“A nickel ain’t worth a dime anymore.”
– Yogi Berra

We Americans are uniquely proud of our beloved US dollar.  The relative stability of the dollar, its use as the preferred medium of exchange worldwide, and its recognition as a symbol of global capitalism have made it a source of esteem for US citizens.  It therefore might seem counter-intuitive that President Trump wants the value of the dollar to fall relative to other currencies.  His stance has been unwavering on this point, and he has been quite vocal about it: “I like a dollar that’s not too strong. I mean, I’ve seen strong dollars. And frankly, other than the fact that it sounds good, lots of bad things happen with a strong dollar.”

We do not often hear US presidents wishing for a weaker dollar, but Mr. Trump does have a point.  While rising stock markets and employment are typically positive developments for just about everyone within the US economy, a rising dollar brings certain costs, as well as benefits, which are not often mentioned in the popular press.

For example, a strong dollar is helpful to certain US businesses.  Industrial companies that use imported goods in the production process benefit from a stronger dollar because global commodities such as petroleum products and industrial metals are priced in US dollars, and their relative cost falls as the dollar strengthens.

A strong dollar is also beneficial to regular American citizens in a variety of contexts.  Retirees who are living on a fixed income and are concerned about inflation will benefit from a strong dollar for the same reason that industrial companies do: it lowers the price of imports and helps to keep a lid on domestic inflation.  American travelers overseas benefit from dollar strength as well.  As the dollar rises against other currencies, the relative cost of hotels in London, restaurants in Buenos Aires, and those little Eiffel Tower snow globes tends to fall.

These obvious benefits appear to make a compelling case for a strong dollar.  After all, we feel good about situations described as “strong” or “rising”, and words like “weak” and “falling” have negative connotations.  So why does Mr. Trump claim that “bad things happen with a strong dollar?”  Why would any American, Mr. Trump included, want to see the dollar fall?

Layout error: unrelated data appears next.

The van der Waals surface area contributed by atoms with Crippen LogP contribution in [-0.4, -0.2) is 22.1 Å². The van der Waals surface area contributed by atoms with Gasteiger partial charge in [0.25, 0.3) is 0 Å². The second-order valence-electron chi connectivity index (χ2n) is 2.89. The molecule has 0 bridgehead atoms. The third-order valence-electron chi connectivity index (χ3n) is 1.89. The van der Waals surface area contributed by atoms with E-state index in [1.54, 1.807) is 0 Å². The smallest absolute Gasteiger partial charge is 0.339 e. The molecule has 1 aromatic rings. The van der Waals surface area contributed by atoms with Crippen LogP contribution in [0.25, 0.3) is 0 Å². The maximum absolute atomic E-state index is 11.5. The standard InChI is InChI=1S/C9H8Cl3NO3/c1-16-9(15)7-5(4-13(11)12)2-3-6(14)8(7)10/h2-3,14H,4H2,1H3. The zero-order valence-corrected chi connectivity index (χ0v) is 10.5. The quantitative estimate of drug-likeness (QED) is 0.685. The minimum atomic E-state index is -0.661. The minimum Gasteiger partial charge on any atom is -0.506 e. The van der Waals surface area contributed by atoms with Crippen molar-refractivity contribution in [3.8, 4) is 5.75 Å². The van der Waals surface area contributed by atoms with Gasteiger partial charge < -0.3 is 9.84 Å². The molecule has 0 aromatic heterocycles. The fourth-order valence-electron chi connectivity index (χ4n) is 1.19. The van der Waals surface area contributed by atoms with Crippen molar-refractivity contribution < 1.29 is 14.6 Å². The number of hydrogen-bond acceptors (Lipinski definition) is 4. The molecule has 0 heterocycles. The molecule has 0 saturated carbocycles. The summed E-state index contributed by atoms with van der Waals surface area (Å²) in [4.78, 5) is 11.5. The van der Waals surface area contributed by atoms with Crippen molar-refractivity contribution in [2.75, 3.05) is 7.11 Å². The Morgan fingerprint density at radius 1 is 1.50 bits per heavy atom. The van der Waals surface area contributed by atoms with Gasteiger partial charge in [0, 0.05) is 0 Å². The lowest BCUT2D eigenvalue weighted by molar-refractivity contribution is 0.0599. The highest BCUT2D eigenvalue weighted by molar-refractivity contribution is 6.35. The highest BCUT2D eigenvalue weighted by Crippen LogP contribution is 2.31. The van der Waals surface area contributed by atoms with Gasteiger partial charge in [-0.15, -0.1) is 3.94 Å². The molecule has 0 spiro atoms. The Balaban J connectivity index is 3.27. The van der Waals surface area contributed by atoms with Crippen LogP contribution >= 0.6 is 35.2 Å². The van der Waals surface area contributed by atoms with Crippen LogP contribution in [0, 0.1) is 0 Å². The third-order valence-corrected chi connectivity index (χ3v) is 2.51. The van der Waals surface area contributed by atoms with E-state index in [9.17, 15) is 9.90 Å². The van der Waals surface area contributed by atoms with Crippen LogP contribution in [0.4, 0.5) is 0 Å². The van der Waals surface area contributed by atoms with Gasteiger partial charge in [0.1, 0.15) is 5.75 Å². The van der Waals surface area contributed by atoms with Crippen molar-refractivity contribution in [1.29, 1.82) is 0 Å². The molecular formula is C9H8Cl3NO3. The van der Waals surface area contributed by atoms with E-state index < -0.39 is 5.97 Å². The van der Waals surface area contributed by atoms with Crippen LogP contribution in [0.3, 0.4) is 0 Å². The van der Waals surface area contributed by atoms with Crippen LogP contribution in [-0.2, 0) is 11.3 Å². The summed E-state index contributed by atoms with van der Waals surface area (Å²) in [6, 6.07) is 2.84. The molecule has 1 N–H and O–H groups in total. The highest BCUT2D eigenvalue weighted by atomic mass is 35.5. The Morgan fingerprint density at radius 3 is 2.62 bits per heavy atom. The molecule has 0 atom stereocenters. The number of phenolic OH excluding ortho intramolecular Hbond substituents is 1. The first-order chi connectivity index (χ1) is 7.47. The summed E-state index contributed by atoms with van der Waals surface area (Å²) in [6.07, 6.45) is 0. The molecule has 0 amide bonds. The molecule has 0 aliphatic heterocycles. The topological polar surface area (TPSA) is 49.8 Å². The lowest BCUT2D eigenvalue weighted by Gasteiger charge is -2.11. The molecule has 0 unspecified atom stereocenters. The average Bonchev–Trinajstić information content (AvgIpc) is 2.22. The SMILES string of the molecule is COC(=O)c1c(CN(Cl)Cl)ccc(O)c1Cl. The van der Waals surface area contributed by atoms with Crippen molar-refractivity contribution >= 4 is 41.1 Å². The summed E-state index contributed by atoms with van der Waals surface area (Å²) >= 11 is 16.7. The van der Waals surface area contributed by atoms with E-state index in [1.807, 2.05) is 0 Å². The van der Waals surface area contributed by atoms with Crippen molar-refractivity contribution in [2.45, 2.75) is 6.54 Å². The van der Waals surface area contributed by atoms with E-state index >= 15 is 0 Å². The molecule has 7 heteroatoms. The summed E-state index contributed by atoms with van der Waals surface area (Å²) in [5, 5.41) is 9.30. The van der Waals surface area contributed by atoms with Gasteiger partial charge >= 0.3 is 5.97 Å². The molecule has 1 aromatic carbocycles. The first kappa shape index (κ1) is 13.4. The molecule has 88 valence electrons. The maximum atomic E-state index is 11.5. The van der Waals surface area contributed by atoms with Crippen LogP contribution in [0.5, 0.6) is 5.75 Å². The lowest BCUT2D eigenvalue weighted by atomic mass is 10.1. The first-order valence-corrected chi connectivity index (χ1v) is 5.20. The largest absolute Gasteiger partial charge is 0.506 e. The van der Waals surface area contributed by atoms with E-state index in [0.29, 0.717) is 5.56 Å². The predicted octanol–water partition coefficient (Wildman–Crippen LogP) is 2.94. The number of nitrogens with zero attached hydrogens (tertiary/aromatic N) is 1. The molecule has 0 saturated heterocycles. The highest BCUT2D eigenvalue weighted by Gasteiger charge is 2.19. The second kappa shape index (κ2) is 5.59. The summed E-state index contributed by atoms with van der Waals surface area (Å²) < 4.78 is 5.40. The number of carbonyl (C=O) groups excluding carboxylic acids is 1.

The fact is that the dollar exchange rate is a double-edged sword. For the same reason that a strong dollar helps US-based importers, a weak dollar is helpful to US-based exporters like auto manufacturers and software companies.  Their products become relatively less expensive to foreign buyers and this usually drives revenues higher. Here in Florida, the tourism industry rejoices at a weak dollar because it makes our beaches, hotels, and theme parks seem like a bargain for foreign visitors.

“Our advice is to resist the intuitive negative reaction to a falling dollar.”

Ordinary Americans also benefit from a weak dollar.  Workers benefit because a weak dollar makes foreign labor and manufacturing relatively more expensive, thereby encouraging corporations to keep more jobs at home and even to potentially pay higher wages to their domestic workers.  Given President Trump’s stated goal of boosting American manufacturing, this is likely one reason he supports a weaker dollar.

American investors can benefit as well.  If you own non-dollar-denominated stocks and bonds of foreign corporations and governments, you benefit from a falling dollar because the gains and interest payments from those foreign investments translate into higher returns when they are converted into the US dollar.  In addition, if you own stock in a US multinational corporation with significant earnings from foreign subsidiaries, those earnings are worth more in dollar terms when the dollar is weak.

The economists at the US Treasury, the Federal Reserve, and the White House are all aware of the costs and benefits of a weak dollar policy, but, as with most questions of economics, they will have different opinions regarding what should be done about it.  In fact, it is unclear to what extent, if any, government policy can impact the long-term value of the currency.  In the long-run the level of the dollar will be determined by inflation, interest rates, and the intuitive preferences of millions of investors around the globe.

As an investor and a consumer, the important thing to keep in mind is that every move in the dollar will likely help you in some ways and harm you in others.  Our advice is to resist the intuitive negative reaction to a falling dollar.  A weak dollar is not necessarily a bad thing, and it may actually make your own financial situation stronger.

The original version of this article was written by Heritage for the January 2018 edition of The Light, a local magazine serving Broward County, Florida